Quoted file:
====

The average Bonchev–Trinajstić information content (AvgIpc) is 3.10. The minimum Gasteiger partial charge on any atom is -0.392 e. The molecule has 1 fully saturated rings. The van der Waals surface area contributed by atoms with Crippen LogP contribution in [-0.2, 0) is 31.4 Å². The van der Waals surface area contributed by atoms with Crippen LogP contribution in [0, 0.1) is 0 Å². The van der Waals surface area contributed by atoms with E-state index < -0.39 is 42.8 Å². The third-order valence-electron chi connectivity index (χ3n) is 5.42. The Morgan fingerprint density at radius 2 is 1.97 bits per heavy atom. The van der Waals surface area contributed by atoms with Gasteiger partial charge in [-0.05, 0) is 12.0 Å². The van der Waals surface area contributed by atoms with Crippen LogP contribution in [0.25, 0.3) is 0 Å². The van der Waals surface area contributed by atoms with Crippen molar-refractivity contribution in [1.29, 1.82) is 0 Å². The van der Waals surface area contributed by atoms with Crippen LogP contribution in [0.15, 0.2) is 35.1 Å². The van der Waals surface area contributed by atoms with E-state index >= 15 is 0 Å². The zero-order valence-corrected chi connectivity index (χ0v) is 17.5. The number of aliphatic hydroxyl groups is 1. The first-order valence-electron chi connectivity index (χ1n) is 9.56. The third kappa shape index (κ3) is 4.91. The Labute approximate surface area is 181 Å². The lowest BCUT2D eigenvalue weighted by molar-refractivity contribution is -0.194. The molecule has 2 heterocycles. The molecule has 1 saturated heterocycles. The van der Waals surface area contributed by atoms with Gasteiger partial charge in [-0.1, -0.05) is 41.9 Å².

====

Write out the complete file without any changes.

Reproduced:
The average Bonchev–Trinajstić information content (AvgIpc) is 3.10. The minimum Gasteiger partial charge on any atom is -0.392 e. The molecule has 1 fully saturated rings. The van der Waals surface area contributed by atoms with Crippen LogP contribution in [-0.2, 0) is 31.4 Å². The van der Waals surface area contributed by atoms with Crippen LogP contribution in [0, 0.1) is 0 Å². The van der Waals surface area contributed by atoms with E-state index < -0.39 is 42.8 Å². The third-order valence-electron chi connectivity index (χ3n) is 5.42. The Morgan fingerprint density at radius 2 is 1.97 bits per heavy atom. The van der Waals surface area contributed by atoms with Gasteiger partial charge in [-0.05, 0) is 12.0 Å². The van der Waals surface area contributed by atoms with Crippen LogP contribution in [0.25, 0.3) is 0 Å². The van der Waals surface area contributed by atoms with Crippen molar-refractivity contribution in [1.29, 1.82) is 0 Å². The van der Waals surface area contributed by atoms with Crippen LogP contribution in [0.15, 0.2) is 35.1 Å². The van der Waals surface area contributed by atoms with E-state index >= 15 is 0 Å². The zero-order valence-corrected chi connectivity index (χ0v) is 17.5. The number of aliphatic hydroxyl groups is 1. The first-order valence-electron chi connectivity index (χ1n) is 9.56. The third kappa shape index (κ3) is 4.91. The Labute approximate surface area is 181 Å². The lowest BCUT2D eigenvalue weighted by molar-refractivity contribution is -0.194. The molecule has 2 heterocycles. The molecule has 1 saturated heterocycles. The van der Waals surface area contributed by atoms with Gasteiger partial charge in [-0.1, -0.05) is 41.9 Å².